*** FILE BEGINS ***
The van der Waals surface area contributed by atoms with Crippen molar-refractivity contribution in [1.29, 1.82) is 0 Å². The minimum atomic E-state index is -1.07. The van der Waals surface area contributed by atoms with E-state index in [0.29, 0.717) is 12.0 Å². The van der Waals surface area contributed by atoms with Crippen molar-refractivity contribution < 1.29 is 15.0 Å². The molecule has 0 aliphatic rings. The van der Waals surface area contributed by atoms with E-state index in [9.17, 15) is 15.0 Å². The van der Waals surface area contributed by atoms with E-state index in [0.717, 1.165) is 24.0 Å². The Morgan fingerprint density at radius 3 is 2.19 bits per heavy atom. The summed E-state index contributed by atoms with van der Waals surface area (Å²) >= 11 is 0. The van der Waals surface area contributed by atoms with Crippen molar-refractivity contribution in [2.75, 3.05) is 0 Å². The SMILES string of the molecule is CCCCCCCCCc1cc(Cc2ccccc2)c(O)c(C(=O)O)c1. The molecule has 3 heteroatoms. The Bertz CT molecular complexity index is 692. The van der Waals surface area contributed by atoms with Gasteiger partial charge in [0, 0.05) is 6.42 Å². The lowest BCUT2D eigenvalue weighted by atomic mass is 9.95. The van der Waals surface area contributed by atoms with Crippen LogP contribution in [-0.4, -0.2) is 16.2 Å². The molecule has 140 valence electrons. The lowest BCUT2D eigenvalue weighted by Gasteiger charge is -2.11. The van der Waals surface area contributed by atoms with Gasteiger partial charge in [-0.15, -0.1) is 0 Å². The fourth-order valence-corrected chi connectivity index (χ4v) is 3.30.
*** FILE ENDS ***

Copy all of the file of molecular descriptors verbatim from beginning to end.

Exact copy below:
The van der Waals surface area contributed by atoms with Crippen molar-refractivity contribution in [1.29, 1.82) is 0 Å². The minimum atomic E-state index is -1.07. The van der Waals surface area contributed by atoms with E-state index in [0.29, 0.717) is 12.0 Å². The van der Waals surface area contributed by atoms with Crippen molar-refractivity contribution < 1.29 is 15.0 Å². The molecule has 0 aliphatic rings. The van der Waals surface area contributed by atoms with E-state index in [9.17, 15) is 15.0 Å². The van der Waals surface area contributed by atoms with E-state index in [0.717, 1.165) is 24.0 Å². The Morgan fingerprint density at radius 3 is 2.19 bits per heavy atom. The summed E-state index contributed by atoms with van der Waals surface area (Å²) >= 11 is 0. The van der Waals surface area contributed by atoms with Crippen molar-refractivity contribution in [2.75, 3.05) is 0 Å². The SMILES string of the molecule is CCCCCCCCCc1cc(Cc2ccccc2)c(O)c(C(=O)O)c1. The molecule has 3 heteroatoms. The Bertz CT molecular complexity index is 692. The van der Waals surface area contributed by atoms with Gasteiger partial charge in [0, 0.05) is 6.42 Å². The lowest BCUT2D eigenvalue weighted by atomic mass is 9.95. The van der Waals surface area contributed by atoms with Crippen LogP contribution in [-0.4, -0.2) is 16.2 Å². The molecule has 140 valence electrons. The lowest BCUT2D eigenvalue weighted by Gasteiger charge is -2.11. The van der Waals surface area contributed by atoms with Gasteiger partial charge in [-0.15, -0.1) is 0 Å². The fourth-order valence-corrected chi connectivity index (χ4v) is 3.30.